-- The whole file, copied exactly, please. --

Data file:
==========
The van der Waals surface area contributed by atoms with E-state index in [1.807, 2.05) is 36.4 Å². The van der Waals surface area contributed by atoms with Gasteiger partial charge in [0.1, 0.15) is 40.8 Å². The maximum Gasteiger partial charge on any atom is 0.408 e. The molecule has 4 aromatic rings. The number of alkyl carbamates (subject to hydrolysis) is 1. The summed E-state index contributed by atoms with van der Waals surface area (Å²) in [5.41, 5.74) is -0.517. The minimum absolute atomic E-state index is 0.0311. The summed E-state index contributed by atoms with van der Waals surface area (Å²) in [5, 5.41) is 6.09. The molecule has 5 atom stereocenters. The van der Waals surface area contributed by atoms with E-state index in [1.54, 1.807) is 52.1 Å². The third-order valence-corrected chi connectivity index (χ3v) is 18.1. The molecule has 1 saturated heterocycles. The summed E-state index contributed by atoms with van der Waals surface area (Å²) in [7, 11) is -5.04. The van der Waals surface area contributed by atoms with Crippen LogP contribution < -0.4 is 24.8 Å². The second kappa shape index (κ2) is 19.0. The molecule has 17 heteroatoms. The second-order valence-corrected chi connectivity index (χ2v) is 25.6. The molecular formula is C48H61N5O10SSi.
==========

The van der Waals surface area contributed by atoms with E-state index in [1.807, 2.05) is 36.4 Å². The van der Waals surface area contributed by atoms with Gasteiger partial charge in [0.1, 0.15) is 40.8 Å². The maximum Gasteiger partial charge on any atom is 0.408 e. The molecule has 4 aromatic rings. The number of alkyl carbamates (subject to hydrolysis) is 1. The summed E-state index contributed by atoms with van der Waals surface area (Å²) in [5.41, 5.74) is -0.517. The minimum absolute atomic E-state index is 0.0311. The summed E-state index contributed by atoms with van der Waals surface area (Å²) in [5, 5.41) is 6.09. The molecule has 5 atom stereocenters. The van der Waals surface area contributed by atoms with E-state index in [1.54, 1.807) is 52.1 Å². The third-order valence-corrected chi connectivity index (χ3v) is 18.1. The molecule has 1 saturated heterocycles. The summed E-state index contributed by atoms with van der Waals surface area (Å²) in [7, 11) is -5.04. The van der Waals surface area contributed by atoms with Crippen LogP contribution < -0.4 is 24.8 Å². The second kappa shape index (κ2) is 19.0. The molecule has 17 heteroatoms. The second-order valence-corrected chi connectivity index (χ2v) is 25.6. The molecular formula is C48H61N5O10SSi.